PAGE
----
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Aromatherapy is more than just a pleasantly scented candle or potpourri sachet. Used properly, aromatherapy can help an anxious dog relax or an ill one regain his appetite. The essential oils used in aromatherapy, such as lavender (excellent for calming) or eucalyptus, are an extremely concentrated form of plant matter. The oils are obtained either through distillation or are mechanically expressed. “The subtle use of aromatherapy can enhance all healing therapies…[it] stimulates the immune system and promotes healing,” says Celeste Yarnall, PhD in Natural Dog Care.

We all know dogs are more sensitive to smell than us two-legged folks. According to humans have about five million receptor cells for scents, while dogs can have 50 times as many. That’s why aromatherapy can be particularly powerful with dogs. They affect “the body on a biochemical level…being absorbed by the mucous membranes in the nose,” explains Teresa Fulp DVM in New Choices in Natural Healing for Dogs & Cats.

“When trying aromatherapy, be sure to use very high quality 100% essential oils. Do not use fragrance oils,” says Camilla Bishop, certified aromatherapist and owner of 3 Flowers Healing in Hood River, Oregon.

We all know dogs are more sensitive to smell than us two-legged folks. According to humans have about five million receptor cells for scents, while dogs can have 50 times as many. That’s why aromatherapy can be particularly powerful with dogs.

Oil blends, made by a number of different companies, are an easy introduction to aromatherapy. They take some of the research out of knowing which ingredients do what. Do look for products that use 100% pure essential oils, not just fragrances, and natural carriers such as spring water or almond oil. Single essential oils can be very powerful too. Bishop suggests choosing a single oil based on the symptoms. For example, use peppermint to aid digestion, lavender for calming or neroli for separation anxiety or sadness.

In Veterinary Aromatherapy, Nelly Grosjean explains that “for preventative or curative purposes, [essential oils] can be taken in three different ways: by diffusion into the air, as a massage, or by internal absorption.”

When using the diffusion method, you benefit from the treatment as well as your dog. There are products designed specifically for this purpose, such as electric diffusers and nebulizers. Some room humidifiers have a receptacle specifically for essential oils. This is especially helpful for the dry indoor air of winter. Of course, spritzers also act as diffusers, releasing the essential oils into the air.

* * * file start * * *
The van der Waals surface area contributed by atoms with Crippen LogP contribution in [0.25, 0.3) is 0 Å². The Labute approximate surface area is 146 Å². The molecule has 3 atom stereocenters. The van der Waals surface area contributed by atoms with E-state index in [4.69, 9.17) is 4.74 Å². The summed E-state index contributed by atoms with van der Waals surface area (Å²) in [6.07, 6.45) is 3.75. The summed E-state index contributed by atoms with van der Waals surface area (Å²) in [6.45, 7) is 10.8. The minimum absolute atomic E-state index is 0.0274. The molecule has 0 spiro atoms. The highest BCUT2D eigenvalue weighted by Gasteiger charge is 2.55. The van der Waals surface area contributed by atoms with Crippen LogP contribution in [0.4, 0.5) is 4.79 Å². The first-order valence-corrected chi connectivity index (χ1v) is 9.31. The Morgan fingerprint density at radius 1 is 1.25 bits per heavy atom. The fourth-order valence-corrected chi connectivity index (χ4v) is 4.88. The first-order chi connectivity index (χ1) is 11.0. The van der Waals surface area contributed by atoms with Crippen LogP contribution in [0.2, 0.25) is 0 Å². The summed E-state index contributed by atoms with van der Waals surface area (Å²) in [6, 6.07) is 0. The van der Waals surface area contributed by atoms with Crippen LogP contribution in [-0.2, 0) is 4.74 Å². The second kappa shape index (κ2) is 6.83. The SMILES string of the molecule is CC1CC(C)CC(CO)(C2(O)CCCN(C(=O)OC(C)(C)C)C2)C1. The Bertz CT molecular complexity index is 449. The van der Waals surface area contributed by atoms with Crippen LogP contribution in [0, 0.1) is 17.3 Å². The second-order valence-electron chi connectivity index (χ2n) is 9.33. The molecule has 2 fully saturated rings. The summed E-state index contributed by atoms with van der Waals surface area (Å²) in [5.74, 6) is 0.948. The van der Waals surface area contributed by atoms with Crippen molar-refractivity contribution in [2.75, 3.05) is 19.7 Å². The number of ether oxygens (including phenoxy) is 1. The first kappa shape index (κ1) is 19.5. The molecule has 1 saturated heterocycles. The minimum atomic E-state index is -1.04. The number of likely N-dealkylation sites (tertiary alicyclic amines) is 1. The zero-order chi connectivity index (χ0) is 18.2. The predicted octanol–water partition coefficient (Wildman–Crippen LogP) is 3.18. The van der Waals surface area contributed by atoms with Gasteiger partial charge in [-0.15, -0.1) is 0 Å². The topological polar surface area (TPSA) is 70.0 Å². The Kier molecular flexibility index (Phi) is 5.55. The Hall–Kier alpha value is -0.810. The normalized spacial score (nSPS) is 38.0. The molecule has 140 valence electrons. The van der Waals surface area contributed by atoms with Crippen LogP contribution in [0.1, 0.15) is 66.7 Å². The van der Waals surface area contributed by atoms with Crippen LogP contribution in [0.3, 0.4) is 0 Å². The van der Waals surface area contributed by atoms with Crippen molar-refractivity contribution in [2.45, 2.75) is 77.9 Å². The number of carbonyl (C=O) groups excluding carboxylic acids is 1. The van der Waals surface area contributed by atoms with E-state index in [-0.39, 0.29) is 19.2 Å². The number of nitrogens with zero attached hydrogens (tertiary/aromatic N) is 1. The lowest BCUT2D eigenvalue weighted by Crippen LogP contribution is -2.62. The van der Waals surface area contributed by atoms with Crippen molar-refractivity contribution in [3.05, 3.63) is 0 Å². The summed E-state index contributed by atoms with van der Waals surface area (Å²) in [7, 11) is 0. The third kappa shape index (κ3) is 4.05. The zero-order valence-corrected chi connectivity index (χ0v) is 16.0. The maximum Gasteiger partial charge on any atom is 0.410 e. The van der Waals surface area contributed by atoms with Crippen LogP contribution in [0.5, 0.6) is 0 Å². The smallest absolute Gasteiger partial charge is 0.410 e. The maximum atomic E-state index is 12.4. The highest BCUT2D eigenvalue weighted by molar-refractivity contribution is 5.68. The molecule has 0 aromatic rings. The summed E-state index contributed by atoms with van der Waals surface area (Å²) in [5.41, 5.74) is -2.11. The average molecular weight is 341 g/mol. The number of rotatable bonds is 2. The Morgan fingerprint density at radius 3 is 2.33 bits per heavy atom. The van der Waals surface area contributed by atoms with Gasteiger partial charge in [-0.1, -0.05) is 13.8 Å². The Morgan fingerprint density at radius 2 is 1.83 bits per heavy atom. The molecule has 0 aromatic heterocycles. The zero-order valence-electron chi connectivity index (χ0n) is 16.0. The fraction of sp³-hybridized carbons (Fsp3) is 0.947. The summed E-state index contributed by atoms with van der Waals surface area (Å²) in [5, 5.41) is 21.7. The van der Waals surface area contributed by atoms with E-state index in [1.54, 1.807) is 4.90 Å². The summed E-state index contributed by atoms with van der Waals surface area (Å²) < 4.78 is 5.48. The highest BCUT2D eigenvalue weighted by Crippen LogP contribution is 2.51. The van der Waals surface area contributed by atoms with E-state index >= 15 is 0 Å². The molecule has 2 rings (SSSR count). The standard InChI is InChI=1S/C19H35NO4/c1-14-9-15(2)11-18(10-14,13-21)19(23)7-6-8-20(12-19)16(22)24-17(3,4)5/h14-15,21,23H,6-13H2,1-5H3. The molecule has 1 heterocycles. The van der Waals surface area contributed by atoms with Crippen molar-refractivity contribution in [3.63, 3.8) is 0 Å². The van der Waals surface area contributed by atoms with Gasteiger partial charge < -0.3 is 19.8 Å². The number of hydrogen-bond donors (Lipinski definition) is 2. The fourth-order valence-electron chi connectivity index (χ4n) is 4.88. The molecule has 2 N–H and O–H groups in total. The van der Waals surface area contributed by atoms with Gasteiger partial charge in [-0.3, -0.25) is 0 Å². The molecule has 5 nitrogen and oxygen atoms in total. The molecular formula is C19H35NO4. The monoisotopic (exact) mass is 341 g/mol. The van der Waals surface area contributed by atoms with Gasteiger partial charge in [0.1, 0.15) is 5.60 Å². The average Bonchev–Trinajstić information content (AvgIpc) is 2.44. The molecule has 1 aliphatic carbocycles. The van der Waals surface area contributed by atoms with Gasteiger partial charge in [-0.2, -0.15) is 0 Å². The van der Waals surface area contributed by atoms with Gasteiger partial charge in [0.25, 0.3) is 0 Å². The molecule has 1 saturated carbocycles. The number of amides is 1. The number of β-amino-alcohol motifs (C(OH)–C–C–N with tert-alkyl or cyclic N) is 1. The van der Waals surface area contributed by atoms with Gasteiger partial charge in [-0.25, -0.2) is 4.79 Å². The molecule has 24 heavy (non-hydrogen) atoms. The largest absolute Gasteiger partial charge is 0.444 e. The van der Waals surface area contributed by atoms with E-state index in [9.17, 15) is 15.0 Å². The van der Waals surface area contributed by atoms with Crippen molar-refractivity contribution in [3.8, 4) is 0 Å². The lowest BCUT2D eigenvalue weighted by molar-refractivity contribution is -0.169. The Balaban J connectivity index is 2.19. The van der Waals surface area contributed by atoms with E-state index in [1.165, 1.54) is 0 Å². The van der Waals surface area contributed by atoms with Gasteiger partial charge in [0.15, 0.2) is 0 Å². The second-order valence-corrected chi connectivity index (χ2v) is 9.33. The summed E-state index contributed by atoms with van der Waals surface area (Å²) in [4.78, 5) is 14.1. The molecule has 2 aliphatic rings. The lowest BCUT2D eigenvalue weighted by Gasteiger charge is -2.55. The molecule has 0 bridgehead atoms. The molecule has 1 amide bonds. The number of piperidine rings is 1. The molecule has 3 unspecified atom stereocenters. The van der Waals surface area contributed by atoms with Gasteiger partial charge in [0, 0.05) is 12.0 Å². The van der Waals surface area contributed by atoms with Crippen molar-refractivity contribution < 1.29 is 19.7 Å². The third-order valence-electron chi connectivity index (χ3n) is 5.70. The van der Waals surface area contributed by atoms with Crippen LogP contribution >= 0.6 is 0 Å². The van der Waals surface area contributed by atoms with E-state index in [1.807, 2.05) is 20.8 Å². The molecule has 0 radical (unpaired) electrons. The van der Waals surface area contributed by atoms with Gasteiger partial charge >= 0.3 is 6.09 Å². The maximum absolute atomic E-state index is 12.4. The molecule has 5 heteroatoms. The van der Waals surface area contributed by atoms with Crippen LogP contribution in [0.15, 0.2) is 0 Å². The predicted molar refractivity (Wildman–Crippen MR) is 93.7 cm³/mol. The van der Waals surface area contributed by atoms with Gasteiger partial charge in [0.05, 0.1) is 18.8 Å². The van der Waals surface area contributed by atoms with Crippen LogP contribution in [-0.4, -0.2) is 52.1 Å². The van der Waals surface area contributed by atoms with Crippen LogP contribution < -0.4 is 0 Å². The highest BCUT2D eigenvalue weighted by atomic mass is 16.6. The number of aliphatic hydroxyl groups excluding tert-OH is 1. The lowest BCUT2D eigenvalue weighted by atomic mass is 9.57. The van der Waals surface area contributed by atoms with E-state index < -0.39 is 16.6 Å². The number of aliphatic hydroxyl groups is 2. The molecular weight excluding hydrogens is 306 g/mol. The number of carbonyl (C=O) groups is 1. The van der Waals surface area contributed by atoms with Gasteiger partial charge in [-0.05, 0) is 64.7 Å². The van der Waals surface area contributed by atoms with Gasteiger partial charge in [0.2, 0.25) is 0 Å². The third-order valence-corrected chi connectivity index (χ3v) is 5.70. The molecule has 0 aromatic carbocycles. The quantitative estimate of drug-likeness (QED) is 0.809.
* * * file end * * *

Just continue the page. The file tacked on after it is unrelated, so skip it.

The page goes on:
Exercise caution when using essential oils on your dog, as small doses of some oils can be toxic. Oils should always be diluted, never used neat. You can add one drop of oil to one milliliter (about 40 drops) of carrier oil like sweet almond oil or aloe vera gel. A small amount of this can be rubbed on the ear, where the scent easily reaches the nose, but the dog can’t lick it off.

One drop can go a long way. “More isn’t always better,” says Bishop, “especially with animals.” If your dog responds well to a particular oil, try putting a drop on their collar or bedding to expand the therapeutic effects.

Most experts recommend caution when using oils internally, while some even go so far as to say never use them internally. Grosjean is in favor of the internal use of oils, particularly those being used for digestive issues. She does recommend giving the oils with food.

One of the most popular essential oils is tea tree, or melaleuca alternifolia. It is most widely used as an antiseptic, and can be found in many products, such as shampoos and natural flea repellents for dogs. Bishop expresses concern about this oil. “Be careful with tea tree, especially with puppies or small dogs,” says Bishop. “They can be extremely sensitive and susceptible to overdoses.”

If you have a toy breeds, puppy or a cats, consider using hydrosols rather than the more potent oils. Hydrosol is the water produced during the distillation process as opposed to the oil. Hydrosols maintain the therapeutic constituents of essential oils but are gentler and safer.

DogBe considerate when using scented products. “Try to be empathetic to your animal’s heightened sense of smell and personal preferences,” says Bishop. “Get permission from your animal to use a particular essential oil, or scent.”

She suggests letting your dog smell the product and gauging his reaction. Does he come towards the scent, lick his lips or otherwise respond in a positive way? Or, does he back away and try to get away from the odor. Follow your instincts and theirs. After all, you wouldn’t want to be doused in a smell you found offensive.

With a bit of education you will not only have a more pleasant smelling dog, but a happier, healthier one too.

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